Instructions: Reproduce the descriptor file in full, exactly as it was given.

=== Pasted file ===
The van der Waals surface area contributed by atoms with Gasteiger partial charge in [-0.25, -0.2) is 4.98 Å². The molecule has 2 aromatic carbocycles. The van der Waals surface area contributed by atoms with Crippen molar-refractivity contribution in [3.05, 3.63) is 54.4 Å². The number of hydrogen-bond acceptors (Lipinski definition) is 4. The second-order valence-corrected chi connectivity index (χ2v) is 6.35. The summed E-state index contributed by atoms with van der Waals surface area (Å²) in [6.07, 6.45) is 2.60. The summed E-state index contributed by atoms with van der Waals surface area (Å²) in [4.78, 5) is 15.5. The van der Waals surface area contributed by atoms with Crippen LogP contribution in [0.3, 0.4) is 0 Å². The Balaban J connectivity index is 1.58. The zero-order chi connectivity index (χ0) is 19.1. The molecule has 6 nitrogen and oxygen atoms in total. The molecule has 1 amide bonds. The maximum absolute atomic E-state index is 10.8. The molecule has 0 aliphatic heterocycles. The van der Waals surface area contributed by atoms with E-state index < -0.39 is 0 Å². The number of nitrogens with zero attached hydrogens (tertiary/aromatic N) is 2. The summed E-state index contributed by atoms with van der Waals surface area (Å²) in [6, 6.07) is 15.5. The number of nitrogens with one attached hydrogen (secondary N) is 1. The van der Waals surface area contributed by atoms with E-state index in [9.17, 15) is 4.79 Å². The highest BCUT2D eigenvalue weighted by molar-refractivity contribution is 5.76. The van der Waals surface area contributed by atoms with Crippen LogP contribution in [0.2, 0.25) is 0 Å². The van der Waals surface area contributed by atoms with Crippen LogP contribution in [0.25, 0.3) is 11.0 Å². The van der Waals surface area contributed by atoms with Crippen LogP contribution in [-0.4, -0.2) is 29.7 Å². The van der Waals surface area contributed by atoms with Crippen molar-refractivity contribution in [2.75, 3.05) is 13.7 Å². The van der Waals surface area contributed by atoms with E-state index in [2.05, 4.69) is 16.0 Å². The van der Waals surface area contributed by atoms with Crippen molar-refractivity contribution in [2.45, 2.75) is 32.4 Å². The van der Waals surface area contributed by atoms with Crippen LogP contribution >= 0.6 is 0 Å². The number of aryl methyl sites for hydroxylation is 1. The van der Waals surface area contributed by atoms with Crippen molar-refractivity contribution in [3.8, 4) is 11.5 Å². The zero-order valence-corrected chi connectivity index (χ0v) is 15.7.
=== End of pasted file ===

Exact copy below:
The van der Waals surface area contributed by atoms with Gasteiger partial charge in [-0.25, -0.2) is 4.98 Å². The molecule has 2 aromatic carbocycles. The van der Waals surface area contributed by atoms with Crippen molar-refractivity contribution in [3.05, 3.63) is 54.4 Å². The number of hydrogen-bond acceptors (Lipinski definition) is 4. The second-order valence-corrected chi connectivity index (χ2v) is 6.35. The summed E-state index contributed by atoms with van der Waals surface area (Å²) in [6.07, 6.45) is 2.60. The summed E-state index contributed by atoms with van der Waals surface area (Å²) in [4.78, 5) is 15.5. The van der Waals surface area contributed by atoms with Crippen LogP contribution in [0.3, 0.4) is 0 Å². The Balaban J connectivity index is 1.58. The zero-order chi connectivity index (χ0) is 19.1. The molecule has 6 nitrogen and oxygen atoms in total. The molecule has 1 amide bonds. The maximum absolute atomic E-state index is 10.8. The molecule has 0 aliphatic heterocycles. The van der Waals surface area contributed by atoms with E-state index < -0.39 is 0 Å². The number of nitrogens with zero attached hydrogens (tertiary/aromatic N) is 2. The summed E-state index contributed by atoms with van der Waals surface area (Å²) in [6, 6.07) is 15.5. The number of nitrogens with one attached hydrogen (secondary N) is 1. The van der Waals surface area contributed by atoms with E-state index in [9.17, 15) is 4.79 Å². The highest BCUT2D eigenvalue weighted by molar-refractivity contribution is 5.76. The van der Waals surface area contributed by atoms with Crippen LogP contribution in [0.2, 0.25) is 0 Å². The van der Waals surface area contributed by atoms with Crippen LogP contribution in [0.25, 0.3) is 11.0 Å². The van der Waals surface area contributed by atoms with Crippen LogP contribution in [-0.4, -0.2) is 29.7 Å². The van der Waals surface area contributed by atoms with Crippen molar-refractivity contribution in [2.75, 3.05) is 13.7 Å². The van der Waals surface area contributed by atoms with E-state index in [2.05, 4.69) is 16.0 Å². The van der Waals surface area contributed by atoms with Crippen molar-refractivity contribution in [2.45, 2.75) is 32.4 Å². The van der Waals surface area contributed by atoms with Crippen LogP contribution >= 0.6 is 0 Å². The number of aryl methyl sites for hydroxylation is 1. The van der Waals surface area contributed by atoms with Crippen molar-refractivity contribution in [3.8, 4) is 11.5 Å². The zero-order valence-corrected chi connectivity index (χ0v) is 15.7.